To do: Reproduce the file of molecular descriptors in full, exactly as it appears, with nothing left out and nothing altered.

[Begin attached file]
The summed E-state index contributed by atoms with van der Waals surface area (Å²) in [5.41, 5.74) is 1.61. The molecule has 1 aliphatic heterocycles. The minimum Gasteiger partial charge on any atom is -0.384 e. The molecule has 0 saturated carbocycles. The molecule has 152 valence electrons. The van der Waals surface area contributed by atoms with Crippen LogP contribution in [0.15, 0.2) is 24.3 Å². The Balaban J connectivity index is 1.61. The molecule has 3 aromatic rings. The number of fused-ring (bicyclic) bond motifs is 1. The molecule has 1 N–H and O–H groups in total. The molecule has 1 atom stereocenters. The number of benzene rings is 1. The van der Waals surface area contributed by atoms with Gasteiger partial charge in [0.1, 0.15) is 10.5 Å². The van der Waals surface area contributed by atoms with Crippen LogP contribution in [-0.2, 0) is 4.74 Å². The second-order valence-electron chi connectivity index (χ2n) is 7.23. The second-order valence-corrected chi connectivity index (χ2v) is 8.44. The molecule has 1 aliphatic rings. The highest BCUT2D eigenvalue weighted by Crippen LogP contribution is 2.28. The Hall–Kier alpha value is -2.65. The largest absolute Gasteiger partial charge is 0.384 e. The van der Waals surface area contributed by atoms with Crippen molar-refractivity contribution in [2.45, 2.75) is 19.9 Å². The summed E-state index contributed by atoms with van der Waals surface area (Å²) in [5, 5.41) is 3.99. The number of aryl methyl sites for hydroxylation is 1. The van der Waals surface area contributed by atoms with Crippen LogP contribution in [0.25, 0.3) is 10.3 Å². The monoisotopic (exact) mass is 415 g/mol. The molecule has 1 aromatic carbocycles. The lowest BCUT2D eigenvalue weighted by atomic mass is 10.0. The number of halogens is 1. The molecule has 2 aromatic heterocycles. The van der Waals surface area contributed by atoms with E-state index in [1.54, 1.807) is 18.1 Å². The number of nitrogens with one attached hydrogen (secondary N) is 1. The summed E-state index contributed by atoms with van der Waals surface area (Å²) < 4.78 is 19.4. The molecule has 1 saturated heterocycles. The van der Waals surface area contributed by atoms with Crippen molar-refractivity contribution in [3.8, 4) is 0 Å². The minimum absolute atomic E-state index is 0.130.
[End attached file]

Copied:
The summed E-state index contributed by atoms with van der Waals surface area (Å²) in [5.41, 5.74) is 1.61. The molecule has 1 aliphatic heterocycles. The minimum Gasteiger partial charge on any atom is -0.384 e. The molecule has 0 saturated carbocycles. The molecule has 152 valence electrons. The van der Waals surface area contributed by atoms with Crippen LogP contribution in [0.15, 0.2) is 24.3 Å². The Balaban J connectivity index is 1.61. The molecule has 3 aromatic rings. The number of fused-ring (bicyclic) bond motifs is 1. The molecule has 1 N–H and O–H groups in total. The molecule has 1 atom stereocenters. The number of benzene rings is 1. The van der Waals surface area contributed by atoms with Gasteiger partial charge in [0.1, 0.15) is 10.5 Å². The van der Waals surface area contributed by atoms with Crippen LogP contribution in [-0.2, 0) is 4.74 Å². The second-order valence-electron chi connectivity index (χ2n) is 7.23. The second-order valence-corrected chi connectivity index (χ2v) is 8.44. The molecule has 1 aliphatic rings. The highest BCUT2D eigenvalue weighted by Crippen LogP contribution is 2.28. The Hall–Kier alpha value is -2.65. The largest absolute Gasteiger partial charge is 0.384 e. The van der Waals surface area contributed by atoms with Crippen molar-refractivity contribution in [2.45, 2.75) is 19.9 Å². The summed E-state index contributed by atoms with van der Waals surface area (Å²) in [5, 5.41) is 3.99. The number of aryl methyl sites for hydroxylation is 1. The van der Waals surface area contributed by atoms with Crippen LogP contribution in [0.25, 0.3) is 10.3 Å². The monoisotopic (exact) mass is 415 g/mol. The molecule has 1 aromatic carbocycles. The lowest BCUT2D eigenvalue weighted by atomic mass is 10.0. The number of halogens is 1. The molecule has 2 aromatic heterocycles. The van der Waals surface area contributed by atoms with E-state index in [1.54, 1.807) is 18.1 Å². The number of nitrogens with one attached hydrogen (secondary N) is 1. The summed E-state index contributed by atoms with van der Waals surface area (Å²) < 4.78 is 19.4. The molecule has 1 saturated heterocycles. The van der Waals surface area contributed by atoms with Crippen molar-refractivity contribution in [3.8, 4) is 0 Å². The minimum absolute atomic E-state index is 0.130.